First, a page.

Etymology
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Nike 

Greek goddess of victory (identified by the Romans with their Victoria), literally "victory, upper hand" (in battle, in contests, in court), probably connected with neikos "quarrel, strife," neikein "to quarrel with," a word of uncertain etymology and perhaps a pre-Greek word. As the name of a type of U.S. defensive surface-to-air missiles, attested from 1952. The brand of athletic shoes and apparel, based near Portland, Oregon, has been so known since 1971, named for the Greek goddess, having been founded in 1964 as Blue Ribbon Sports.

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Eunice 

fem. proper name, from Latinized form of Greek Eunikē, literally "victorious," from eu "good, well" (see eu-) + nikē "victory" (see Nike).

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Nicholas 

masc. proper name, from French Nicolas, from Latin Nicholaus, Nicolaus, from Greek Nikholaos, literally "victory-people," from nikē "victory" (see Nike) + laos "people" (see lay (adj.)). The saint (died 326 C.E.) was a bishop of Myra in Lycia, patron of scholars, especially schoolboys. A popular given name in England in the Middle Ages (the native form, Nicol, was more common in early Middle English), as was the fem. form Nicolaa, corresponding to French Nicole. Colloquial Old Nick "the devil" is attested from 1640s, evidently from the proper name, but for no certain reason.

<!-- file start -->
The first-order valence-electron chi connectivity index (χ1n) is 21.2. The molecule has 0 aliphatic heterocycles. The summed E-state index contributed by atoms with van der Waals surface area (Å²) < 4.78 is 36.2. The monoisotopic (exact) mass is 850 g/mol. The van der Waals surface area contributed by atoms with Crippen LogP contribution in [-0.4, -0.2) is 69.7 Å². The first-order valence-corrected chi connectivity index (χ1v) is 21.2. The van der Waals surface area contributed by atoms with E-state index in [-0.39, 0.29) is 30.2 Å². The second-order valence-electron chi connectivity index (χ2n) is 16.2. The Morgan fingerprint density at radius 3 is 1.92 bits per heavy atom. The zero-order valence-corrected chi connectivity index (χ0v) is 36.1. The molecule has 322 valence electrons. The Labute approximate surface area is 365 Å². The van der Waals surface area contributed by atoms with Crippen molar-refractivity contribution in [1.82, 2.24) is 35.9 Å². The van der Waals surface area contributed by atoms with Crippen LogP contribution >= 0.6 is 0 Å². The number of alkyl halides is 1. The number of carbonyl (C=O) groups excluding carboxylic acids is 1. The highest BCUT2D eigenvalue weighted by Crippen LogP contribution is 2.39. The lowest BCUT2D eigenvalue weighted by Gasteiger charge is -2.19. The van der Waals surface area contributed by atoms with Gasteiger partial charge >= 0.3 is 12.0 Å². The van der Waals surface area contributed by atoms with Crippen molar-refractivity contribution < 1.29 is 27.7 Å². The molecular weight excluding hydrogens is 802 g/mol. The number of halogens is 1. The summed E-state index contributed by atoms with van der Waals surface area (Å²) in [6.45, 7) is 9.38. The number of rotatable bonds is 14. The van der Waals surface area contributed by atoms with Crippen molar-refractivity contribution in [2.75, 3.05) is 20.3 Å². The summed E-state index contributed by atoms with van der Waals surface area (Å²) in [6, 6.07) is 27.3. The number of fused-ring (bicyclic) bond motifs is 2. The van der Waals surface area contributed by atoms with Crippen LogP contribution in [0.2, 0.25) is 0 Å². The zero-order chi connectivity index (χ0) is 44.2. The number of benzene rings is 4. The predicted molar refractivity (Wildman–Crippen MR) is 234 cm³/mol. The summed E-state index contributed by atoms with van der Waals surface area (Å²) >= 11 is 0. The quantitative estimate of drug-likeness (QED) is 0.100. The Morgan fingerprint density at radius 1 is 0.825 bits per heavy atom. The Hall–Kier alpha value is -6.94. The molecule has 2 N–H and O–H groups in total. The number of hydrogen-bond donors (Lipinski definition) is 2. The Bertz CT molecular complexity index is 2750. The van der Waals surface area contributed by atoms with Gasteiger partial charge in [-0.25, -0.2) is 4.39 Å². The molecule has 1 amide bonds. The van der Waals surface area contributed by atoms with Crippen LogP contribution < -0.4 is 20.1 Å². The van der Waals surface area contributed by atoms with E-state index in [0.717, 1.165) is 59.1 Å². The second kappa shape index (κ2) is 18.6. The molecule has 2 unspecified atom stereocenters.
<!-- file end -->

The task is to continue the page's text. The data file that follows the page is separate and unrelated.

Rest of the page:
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Berenice 

fem. proper name, from Latin Berenice, from Macedonian Greek Berenike (classical Greek Pherenike), literally "bringer of victory," from pherein "to bring" (from PIE root *bher- (1) "to carry") + nikē "victory" (see Nike).

The constellation Berenice's Hair (Coma Berenices) is from the story of the pilfered amber locks of the wife of Ptolemy Euergetes, king of Egypt, c. 248 B.C.E., which the queen cut off as an offering to Venus. The constellation features a dim but visible star cluster; Ptolemy (the astronomer) regarded it as the tuft of fur at the end of Leo's tail, but German cartographer Caspar Vopel put it on his 1536 globe, and it endured. Berenice's Hair is also sometimes incorrectly given as an old name of the star Canopus based on Holland's mistranslation of Pliny in 1601.

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Thessaly 

district south of Macedonia and east of Epirus, from Greek Thessalia (Attic Thettalia), an Illyrian name of unknown origin. Related: Thessalian. The city of Thessalonika on the Thermaic Gulf was ancient Therme, renamed when rebuilt by the Macedonian king Cassander, son of Antipater, and named in honor of his wife, Thessalonica, half-sister of Alexander the Great, whose name contains the region name and Greek nikē "victory." The adjectival form of it is Thessalonian Related: Thessalonians.

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